Theme: Background to the Story
In this week’s lessons, we see how Jesus offers forgiveness and new life through his death on behalf of sinners.
Scripture: John 8:1-11
You also have the development of the theology of salvation, as we’ve seen with the witness of John the Baptist, as well as in Jesus’ discussions with Nicodemus and the Samaritan woman. We saw that teaching is essential. We see the same idea in chapter 8. In verse 2, we’re told that at dawn Jesus appeared in the temple courts where the teachers taught and where all the people gathered around him, and he sat down to teach them. Now, notice verse 3, where it says that the teachers of the law and the Pharisees brought in a woman caught in adultery.
We now need to look at the background because it’s a very significant one. The background is that they’d been trying to trap Jesus all along. Ever since his opposition began over the matter of the Sabbath, back in the fifth chapter, they’d been trying to trip him up because, of course, the way he was doing things was different from the way they did things. He spoke and taught with authority and that meant that their authority was undermined.
First of all, by getting this woman whom they had allegedly caught in the act of adultery, they had fastened upon something which the law stipulated should be punished with capital punishment. The texts for that are clear enough in the Mosaic Law. They are in Leviticus 20:10, and there’s another in Deuteronomy 22:22. In a situation like this the offending party is to be stoned. There are a number of those capital offenses in the Old Testament. Somebody who has counted them says there are thirty-two in all.
We look at that law, and it seems harsh to us. Yet, when you look at the way that the judicial system operated, you find that it provided safeguards, lest that capital offense should be meted out easily. Here are some of the safeguards in the legal system. First, there had to be multiple witnesses. Any fact in a court of law has to be established by two or three witnesses. So, you couldn’t just have an accusation by one person. Incidentally, at the trial of Jesus Christ, that’s what created the problem for them because they were trying to establish his guilt more than one witness, except that they couldn’t get two or three witnesses to agree to anything.
The second thing is that the witnesses had to be witnesses of the very act. If somebody was accused of murder, an allowable witness had to see the murder done. It wasn’t enough to come in and say, “Well, he was standing there with a smoking gun and the victim was at his feet and nobody else was around.” That’s not good enough. You actually had to see him pull the trigger. Now, what would be necessary in this matter? They took this woman in adultery, saying that they had witnesses of her “in the very act.” They stressed that because they needed that second requirement. It was not enough for two or more people to claim that they had seen the man and the woman go into the bedroom together. They didn’t just see them coming out of the room together. They didn’t even just see them lying in the bed together. They had to have witnessed the motions of the couple in a way that would have permitted no other explanation.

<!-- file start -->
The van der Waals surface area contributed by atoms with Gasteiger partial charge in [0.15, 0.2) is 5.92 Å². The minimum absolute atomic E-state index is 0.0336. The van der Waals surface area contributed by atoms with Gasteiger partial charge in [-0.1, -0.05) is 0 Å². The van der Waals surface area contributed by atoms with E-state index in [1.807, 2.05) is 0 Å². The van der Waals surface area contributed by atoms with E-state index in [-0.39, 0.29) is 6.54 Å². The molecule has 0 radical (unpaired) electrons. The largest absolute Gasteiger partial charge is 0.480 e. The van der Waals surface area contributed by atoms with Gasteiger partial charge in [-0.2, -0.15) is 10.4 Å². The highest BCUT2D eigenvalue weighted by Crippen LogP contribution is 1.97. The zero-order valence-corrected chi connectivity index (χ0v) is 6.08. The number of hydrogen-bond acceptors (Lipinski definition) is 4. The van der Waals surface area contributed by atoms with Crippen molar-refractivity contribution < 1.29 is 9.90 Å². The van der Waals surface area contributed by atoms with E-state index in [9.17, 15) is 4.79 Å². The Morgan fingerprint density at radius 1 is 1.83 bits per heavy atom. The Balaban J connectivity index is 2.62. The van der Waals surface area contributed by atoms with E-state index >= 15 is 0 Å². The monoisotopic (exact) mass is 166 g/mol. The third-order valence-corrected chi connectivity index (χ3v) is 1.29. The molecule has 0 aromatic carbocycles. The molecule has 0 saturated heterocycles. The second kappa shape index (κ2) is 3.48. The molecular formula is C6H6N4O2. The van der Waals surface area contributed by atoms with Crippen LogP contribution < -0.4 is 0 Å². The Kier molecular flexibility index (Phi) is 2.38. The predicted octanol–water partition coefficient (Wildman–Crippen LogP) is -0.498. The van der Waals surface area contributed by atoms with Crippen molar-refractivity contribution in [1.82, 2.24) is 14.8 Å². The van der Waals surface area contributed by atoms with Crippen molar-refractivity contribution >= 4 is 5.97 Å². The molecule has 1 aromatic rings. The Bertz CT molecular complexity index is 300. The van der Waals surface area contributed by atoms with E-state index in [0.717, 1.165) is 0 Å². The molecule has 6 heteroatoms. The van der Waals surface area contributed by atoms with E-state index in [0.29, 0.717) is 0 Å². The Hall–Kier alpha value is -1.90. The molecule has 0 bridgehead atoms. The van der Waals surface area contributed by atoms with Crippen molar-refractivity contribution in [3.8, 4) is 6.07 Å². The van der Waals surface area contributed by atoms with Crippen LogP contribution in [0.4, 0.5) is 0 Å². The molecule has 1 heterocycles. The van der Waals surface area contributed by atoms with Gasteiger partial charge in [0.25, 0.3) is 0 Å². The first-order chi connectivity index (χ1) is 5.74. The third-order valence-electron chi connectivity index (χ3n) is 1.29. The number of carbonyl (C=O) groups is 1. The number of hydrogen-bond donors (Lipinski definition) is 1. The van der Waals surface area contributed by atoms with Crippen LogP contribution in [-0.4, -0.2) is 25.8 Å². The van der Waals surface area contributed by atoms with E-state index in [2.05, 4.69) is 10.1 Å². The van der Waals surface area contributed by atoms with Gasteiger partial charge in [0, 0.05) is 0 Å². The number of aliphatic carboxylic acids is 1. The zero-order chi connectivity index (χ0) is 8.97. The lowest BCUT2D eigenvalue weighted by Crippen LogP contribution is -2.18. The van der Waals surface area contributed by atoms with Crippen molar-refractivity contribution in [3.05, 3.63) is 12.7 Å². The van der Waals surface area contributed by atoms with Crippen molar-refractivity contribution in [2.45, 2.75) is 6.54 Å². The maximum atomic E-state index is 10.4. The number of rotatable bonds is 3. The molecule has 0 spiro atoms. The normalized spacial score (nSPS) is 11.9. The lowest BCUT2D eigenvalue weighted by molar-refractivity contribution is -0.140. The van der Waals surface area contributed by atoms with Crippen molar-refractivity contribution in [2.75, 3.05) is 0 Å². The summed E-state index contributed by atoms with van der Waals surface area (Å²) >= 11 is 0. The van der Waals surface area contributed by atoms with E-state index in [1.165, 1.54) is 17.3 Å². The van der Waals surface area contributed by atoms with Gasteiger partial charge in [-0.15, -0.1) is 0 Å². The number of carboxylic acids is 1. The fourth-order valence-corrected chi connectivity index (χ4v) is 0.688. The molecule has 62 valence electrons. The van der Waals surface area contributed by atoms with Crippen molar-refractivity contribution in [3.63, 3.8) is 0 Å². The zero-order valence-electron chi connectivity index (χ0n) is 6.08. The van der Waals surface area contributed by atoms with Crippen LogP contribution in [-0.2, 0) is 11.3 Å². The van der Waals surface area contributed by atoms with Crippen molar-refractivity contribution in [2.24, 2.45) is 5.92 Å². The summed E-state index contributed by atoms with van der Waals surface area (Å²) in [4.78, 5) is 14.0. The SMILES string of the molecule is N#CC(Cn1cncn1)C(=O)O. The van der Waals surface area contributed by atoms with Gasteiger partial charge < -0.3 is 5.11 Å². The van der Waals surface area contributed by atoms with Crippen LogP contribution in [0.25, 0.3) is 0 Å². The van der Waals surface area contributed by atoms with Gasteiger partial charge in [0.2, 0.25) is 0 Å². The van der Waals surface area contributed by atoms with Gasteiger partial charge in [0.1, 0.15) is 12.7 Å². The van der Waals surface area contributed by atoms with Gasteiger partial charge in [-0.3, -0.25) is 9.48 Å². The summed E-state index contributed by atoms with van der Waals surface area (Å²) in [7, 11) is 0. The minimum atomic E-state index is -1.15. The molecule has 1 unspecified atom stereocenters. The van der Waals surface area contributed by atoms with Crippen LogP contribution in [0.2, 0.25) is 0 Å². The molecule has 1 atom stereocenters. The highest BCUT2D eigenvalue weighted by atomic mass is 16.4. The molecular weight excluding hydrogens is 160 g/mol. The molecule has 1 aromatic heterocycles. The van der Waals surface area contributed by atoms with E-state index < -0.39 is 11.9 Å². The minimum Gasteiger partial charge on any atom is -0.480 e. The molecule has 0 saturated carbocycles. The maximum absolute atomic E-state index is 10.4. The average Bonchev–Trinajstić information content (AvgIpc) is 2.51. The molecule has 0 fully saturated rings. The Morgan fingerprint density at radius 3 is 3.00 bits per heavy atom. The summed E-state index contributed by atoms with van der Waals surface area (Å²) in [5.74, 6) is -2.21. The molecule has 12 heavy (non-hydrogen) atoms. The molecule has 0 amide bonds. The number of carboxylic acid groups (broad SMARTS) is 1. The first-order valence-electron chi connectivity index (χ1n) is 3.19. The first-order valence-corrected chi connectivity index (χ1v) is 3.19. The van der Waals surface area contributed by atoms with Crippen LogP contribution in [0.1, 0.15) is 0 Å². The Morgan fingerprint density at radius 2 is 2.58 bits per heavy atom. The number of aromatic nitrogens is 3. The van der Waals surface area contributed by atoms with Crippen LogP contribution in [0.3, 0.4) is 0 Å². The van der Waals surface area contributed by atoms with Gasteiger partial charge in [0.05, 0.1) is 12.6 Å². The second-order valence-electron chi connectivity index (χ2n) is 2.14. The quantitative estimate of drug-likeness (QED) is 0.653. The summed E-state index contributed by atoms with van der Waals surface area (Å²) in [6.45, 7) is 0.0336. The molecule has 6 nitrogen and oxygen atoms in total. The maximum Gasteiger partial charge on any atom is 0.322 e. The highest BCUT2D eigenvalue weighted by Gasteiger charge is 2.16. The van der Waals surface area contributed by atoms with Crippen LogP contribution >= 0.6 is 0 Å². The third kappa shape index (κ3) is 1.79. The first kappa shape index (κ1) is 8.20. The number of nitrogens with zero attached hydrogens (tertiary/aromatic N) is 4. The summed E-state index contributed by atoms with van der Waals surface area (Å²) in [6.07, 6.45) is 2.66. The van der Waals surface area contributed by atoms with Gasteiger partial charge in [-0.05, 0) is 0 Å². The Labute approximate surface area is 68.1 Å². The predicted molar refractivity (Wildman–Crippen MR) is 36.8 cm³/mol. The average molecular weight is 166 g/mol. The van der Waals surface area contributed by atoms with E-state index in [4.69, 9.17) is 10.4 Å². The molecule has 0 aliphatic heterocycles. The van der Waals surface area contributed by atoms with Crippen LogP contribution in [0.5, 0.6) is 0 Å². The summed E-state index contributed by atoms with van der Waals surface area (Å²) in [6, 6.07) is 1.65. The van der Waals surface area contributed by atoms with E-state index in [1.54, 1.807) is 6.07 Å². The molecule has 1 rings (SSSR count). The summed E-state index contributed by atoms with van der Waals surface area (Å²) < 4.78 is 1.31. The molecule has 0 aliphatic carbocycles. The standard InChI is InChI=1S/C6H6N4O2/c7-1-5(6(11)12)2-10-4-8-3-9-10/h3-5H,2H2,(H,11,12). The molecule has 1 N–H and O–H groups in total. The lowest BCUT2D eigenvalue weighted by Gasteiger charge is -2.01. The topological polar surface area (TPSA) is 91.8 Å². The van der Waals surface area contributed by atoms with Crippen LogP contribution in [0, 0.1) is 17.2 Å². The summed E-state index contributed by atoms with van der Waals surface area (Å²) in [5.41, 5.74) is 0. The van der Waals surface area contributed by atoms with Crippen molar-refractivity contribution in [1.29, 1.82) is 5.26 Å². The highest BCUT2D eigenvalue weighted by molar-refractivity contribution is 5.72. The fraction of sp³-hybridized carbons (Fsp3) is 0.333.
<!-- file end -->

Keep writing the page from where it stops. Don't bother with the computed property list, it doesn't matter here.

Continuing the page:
Moreover, when they gave testimony, they had to give it in identical language in every single respect. In the Apocrypha there is a book called Susanna, which story illustrates this point. Susanna was an upright and devout married woman. Two of the elders of Israel became attached to her, and tried to seduce her. She resisted them and a result of that they accused her of a dalliance with somebody else, a young man whom they said had gotten away.
Susanna is brought for trial, where she is condemned to death. They supposedly had two witnesses testifying to the same thing. But there is also in the story a young judge by the name of Daniel. I suppose it’s a symbolic name since the name Daniel means, “God is my judge.” He says, “Don’t you understand what’s going on here? They’re lying. The woman is innocent. They are lying and trying to trap her because of their own sin.” He therefore decided that he himself was going to question the two elders separately.
He said to one of them, “When you saw her dallying with this love of hers, under what tree of the garden was she doing it?” The one elder answered, “Under a myrtle tree.” And he sent him out and he called the other one in. Daniel asked the elder the same question: “What tree were they doing this under?” The other elder replied, “An oak tree.” So you see there’s a little detail they disagreed on, and it became evident that it was a lie. As a result, the woman was acquitted, and the two elders were condemned.
Why had the religious leaders been trying to trap Jesus?
What did the Law of Moses stipulate as the punishment for adultery? Look up the relevant passages provided in the lesson.
What safeguards were put in place to make sure that an innocent person was not put to death?